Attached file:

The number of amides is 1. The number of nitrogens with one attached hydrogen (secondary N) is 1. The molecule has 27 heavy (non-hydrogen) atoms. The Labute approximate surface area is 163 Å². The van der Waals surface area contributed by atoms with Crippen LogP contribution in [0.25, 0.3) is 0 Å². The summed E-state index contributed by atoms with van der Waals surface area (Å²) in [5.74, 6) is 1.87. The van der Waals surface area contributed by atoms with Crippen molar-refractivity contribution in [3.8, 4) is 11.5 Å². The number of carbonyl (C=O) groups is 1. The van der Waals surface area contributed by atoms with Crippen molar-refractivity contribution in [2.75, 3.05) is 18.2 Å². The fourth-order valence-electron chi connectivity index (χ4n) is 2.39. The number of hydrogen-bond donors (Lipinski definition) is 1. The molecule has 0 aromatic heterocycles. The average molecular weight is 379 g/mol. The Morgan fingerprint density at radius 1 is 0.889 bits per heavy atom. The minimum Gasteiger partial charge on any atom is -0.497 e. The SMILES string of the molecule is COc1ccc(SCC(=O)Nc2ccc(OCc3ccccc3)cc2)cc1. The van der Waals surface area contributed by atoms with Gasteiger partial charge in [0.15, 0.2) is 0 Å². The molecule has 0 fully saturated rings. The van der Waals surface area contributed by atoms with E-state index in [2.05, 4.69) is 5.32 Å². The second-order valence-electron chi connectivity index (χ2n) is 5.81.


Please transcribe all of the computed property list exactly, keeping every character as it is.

The number of amides is 1. The number of nitrogens with one attached hydrogen (secondary N) is 1. The molecule has 27 heavy (non-hydrogen) atoms. The Labute approximate surface area is 163 Å². The van der Waals surface area contributed by atoms with Crippen LogP contribution in [0.25, 0.3) is 0 Å². The summed E-state index contributed by atoms with van der Waals surface area (Å²) in [5.74, 6) is 1.87. The van der Waals surface area contributed by atoms with Crippen molar-refractivity contribution in [3.8, 4) is 11.5 Å². The number of carbonyl (C=O) groups is 1. The van der Waals surface area contributed by atoms with Crippen molar-refractivity contribution in [2.75, 3.05) is 18.2 Å². The fourth-order valence-electron chi connectivity index (χ4n) is 2.39. The number of hydrogen-bond donors (Lipinski definition) is 1. The molecule has 0 aromatic heterocycles. The average molecular weight is 379 g/mol. The Morgan fingerprint density at radius 1 is 0.889 bits per heavy atom. The minimum Gasteiger partial charge on any atom is -0.497 e. The SMILES string of the molecule is COc1ccc(SCC(=O)Nc2ccc(OCc3ccccc3)cc2)cc1. The van der Waals surface area contributed by atoms with Gasteiger partial charge in [0.15, 0.2) is 0 Å². The molecule has 0 fully saturated rings. The van der Waals surface area contributed by atoms with E-state index in [2.05, 4.69) is 5.32 Å². The second-order valence-electron chi connectivity index (χ2n) is 5.81.